She questioned whether $2.8 million will be enough and noted it is a recurring expense. "I want to do what's best for kids.  I'm not sure if this is the best thing because this city has many people and not all of them have kids."

    Vice Mayor Jerry Nankervis said she liked some of the things in the ballot question.  He said the city put $28 million into the school district, $1.3 million above the cap, this year.  "This would subsidize and increase day care wages by 50 percent.  This causes me great concern.  I appreciate what people are trying to do with this. I don't like manipulating wages in the private sector."

    Nankervis said the CBJ will have to make budget cuts to pay for this program.  He also defended the quality of existing licensed and non licensed day care in Juneau.  "I think this should be a state program and not a city program.  The state has tight financial constraints, but has far more money to handle a program like this."  He predicted the CBJ will have to cut the budget or raise taxes for this.

    Assembly member Jesse Kiehl said its important to let the ballot move forward.  "Our economic development plan calls very explicitly for us to address the child care issue in Juneau."  He added the state does offer over $600 for child care for families.  He also said families will continue to leave town if the issue is not addressed.  He said the question will give a clear picture to voters on the cost of these programs.  "Let voters decide a major question.  The city hasn't been in this business before.  Its a major decision to see should the city get in."

    Members Kiehl, Edwardson, Gladziszewski and Jones voted in favor while Assembly members Nankervis, Becker and Mayor Koelsch were opposed.

    In other actions;

    Mayor Koelsch also read a proclamation to honor Dan Austin who  passed away on July 25 at the age of 71..  He was a founding member of the Juneau Housing Coalition.  He also helped increase the St. Vincent De Paul housing for the homeless, worked on housing for disadvantaged seniors, and worked hard on the Glory Hole shelter and the Housing First project.  He worked for 30 years on behalf of the homeless population in Juneau.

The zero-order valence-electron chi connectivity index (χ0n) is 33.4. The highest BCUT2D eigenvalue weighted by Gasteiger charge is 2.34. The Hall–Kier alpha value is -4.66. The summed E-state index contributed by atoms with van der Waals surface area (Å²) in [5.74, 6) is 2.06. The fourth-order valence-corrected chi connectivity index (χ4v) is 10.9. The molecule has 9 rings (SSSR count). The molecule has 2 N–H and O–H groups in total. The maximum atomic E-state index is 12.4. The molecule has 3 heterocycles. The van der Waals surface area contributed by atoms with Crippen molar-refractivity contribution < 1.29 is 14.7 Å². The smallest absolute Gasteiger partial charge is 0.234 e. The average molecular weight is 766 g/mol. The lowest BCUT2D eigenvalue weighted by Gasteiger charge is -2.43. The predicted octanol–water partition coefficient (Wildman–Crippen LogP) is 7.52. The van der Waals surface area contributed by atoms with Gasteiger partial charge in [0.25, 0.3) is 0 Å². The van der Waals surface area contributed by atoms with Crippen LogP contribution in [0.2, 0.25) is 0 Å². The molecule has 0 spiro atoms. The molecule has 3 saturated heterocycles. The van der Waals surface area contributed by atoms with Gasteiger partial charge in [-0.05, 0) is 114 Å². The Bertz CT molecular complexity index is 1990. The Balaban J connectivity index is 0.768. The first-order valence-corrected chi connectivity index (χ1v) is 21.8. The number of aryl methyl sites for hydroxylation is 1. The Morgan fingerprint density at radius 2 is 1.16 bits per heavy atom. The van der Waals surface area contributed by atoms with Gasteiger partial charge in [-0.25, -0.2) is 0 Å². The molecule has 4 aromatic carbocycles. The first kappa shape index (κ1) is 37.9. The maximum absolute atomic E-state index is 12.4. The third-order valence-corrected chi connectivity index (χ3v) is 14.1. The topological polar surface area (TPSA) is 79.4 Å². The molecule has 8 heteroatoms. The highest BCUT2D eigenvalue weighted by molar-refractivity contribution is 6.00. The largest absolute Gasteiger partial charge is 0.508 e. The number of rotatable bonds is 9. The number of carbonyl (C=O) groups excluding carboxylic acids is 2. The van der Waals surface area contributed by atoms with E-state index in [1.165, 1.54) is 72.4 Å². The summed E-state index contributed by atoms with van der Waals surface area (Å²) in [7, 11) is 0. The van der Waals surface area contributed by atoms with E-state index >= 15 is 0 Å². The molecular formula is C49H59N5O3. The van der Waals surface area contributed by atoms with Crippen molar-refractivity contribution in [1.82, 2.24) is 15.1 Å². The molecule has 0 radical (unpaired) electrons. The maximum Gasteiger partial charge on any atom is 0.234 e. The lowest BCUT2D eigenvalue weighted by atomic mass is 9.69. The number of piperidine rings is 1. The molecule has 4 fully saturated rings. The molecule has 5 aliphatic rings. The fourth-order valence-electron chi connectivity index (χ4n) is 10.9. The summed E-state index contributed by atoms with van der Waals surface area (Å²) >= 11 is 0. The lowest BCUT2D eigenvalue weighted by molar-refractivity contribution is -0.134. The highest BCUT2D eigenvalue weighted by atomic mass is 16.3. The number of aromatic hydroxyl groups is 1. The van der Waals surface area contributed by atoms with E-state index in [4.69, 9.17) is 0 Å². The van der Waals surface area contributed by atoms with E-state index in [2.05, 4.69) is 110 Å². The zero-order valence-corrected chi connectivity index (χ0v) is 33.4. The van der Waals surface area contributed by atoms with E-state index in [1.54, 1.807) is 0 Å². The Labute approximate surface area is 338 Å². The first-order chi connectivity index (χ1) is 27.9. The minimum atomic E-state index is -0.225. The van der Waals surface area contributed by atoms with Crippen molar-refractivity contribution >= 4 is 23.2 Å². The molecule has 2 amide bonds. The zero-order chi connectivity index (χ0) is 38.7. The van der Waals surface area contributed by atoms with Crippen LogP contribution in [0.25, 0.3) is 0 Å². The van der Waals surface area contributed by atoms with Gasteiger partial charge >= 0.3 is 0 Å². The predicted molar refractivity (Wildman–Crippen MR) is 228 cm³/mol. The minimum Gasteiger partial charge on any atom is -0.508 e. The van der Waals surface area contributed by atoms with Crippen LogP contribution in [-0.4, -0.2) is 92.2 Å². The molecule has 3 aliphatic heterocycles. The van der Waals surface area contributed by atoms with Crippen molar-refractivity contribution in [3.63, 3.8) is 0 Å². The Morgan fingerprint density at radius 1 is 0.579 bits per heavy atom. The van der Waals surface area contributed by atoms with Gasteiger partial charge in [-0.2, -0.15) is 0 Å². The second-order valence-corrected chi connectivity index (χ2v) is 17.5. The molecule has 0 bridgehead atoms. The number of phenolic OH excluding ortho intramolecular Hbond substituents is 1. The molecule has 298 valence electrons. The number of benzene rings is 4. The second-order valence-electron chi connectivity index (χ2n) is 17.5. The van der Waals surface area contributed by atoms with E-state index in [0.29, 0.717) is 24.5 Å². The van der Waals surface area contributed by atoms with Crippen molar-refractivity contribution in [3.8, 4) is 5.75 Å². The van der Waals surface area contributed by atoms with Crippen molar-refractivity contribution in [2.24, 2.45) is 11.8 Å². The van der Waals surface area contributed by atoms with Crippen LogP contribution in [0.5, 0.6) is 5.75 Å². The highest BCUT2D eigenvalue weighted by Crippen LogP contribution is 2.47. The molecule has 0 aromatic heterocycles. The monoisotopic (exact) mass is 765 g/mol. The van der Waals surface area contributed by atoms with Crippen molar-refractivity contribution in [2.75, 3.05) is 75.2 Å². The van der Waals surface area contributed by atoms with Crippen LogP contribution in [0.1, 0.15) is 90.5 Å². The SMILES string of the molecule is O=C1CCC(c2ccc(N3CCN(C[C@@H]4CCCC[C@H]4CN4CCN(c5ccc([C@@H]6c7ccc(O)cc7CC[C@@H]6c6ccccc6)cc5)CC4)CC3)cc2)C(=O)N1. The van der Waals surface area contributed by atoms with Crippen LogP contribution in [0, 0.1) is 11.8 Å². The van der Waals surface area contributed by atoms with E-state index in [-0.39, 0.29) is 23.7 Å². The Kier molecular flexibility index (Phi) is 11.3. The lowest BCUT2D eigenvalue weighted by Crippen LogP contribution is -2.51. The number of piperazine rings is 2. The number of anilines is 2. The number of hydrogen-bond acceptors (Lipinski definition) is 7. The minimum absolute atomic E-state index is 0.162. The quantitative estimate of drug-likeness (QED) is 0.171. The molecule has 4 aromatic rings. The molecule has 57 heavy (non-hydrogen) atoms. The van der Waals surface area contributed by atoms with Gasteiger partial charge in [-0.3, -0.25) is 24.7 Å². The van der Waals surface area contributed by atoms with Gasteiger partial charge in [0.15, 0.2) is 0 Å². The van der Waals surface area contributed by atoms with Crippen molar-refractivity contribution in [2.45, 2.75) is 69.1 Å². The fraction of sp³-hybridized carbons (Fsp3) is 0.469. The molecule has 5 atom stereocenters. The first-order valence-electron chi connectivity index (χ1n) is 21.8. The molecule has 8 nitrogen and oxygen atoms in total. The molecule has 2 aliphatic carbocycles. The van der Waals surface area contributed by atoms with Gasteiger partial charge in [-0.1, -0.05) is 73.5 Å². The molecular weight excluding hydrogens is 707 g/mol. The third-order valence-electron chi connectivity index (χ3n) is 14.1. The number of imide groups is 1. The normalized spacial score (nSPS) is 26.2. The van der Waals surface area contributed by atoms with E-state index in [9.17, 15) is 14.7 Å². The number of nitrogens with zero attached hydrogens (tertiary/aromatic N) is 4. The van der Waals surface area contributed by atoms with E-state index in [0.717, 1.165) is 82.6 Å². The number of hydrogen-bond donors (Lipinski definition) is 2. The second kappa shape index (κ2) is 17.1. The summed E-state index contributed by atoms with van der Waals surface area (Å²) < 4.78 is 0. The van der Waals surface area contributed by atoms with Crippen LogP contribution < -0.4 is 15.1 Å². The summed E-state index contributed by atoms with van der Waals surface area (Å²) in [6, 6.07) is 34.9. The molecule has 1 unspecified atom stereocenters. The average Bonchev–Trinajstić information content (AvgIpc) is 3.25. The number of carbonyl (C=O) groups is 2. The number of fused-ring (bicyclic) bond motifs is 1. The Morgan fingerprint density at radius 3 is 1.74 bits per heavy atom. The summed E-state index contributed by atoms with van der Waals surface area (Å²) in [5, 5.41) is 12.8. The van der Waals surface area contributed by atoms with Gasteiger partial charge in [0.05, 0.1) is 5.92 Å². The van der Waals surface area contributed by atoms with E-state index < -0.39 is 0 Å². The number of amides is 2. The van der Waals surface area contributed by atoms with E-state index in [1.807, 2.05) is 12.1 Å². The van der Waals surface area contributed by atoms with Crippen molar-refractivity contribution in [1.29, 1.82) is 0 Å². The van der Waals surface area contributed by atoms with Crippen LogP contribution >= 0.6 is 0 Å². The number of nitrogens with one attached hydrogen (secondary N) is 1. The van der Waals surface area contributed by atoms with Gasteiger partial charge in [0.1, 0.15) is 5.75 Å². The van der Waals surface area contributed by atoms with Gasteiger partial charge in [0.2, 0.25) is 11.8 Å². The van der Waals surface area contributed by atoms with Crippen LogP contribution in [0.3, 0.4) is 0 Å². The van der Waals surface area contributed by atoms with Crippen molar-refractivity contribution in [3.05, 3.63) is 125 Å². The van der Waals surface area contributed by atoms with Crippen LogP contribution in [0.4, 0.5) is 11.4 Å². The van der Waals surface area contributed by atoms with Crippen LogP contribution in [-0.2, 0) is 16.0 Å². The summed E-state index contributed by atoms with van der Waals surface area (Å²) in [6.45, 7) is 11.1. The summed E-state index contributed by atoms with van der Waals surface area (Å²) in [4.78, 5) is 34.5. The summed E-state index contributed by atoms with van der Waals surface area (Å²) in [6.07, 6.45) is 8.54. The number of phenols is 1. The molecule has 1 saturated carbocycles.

The Assembly also honored City Attorney Amy Mead who will soon become a Superior Court Judge in Juneau.  She has worked for the CBJ since 2010.  She has served as municipal attorney since 2013.  "I'm not saying she was tough on us.  It was no surprise that Ms. Mead was appointed to the bench," Mayor Koelsch added.  He said Mead will be difficult to replace.

    Mead said this was one of the best jobs she has ever hard.  "In my experience the people that run and work for the city are some of the best people in our city.  They do everything they can every day to make it a better place."

    The Assembly introduced an ordinance to accept $74,000 in donations from the community for Project Playground, and decided not to oppose the renewal for permits for six marijuana related businesses.

    They also approved an ordinance to appropriate $2.25 million for capital projects at Juneau International Airport.  The funds are provided by passenger facility charge fees.  These projects include a Master Plan study for $61,227, rehab of taxiways A&E for $1.13 million, $64,610 to rehabilitate the airport access road, $228,251 to construct the northeast and northwest apron, and $643,700 for the sand and chemicals building.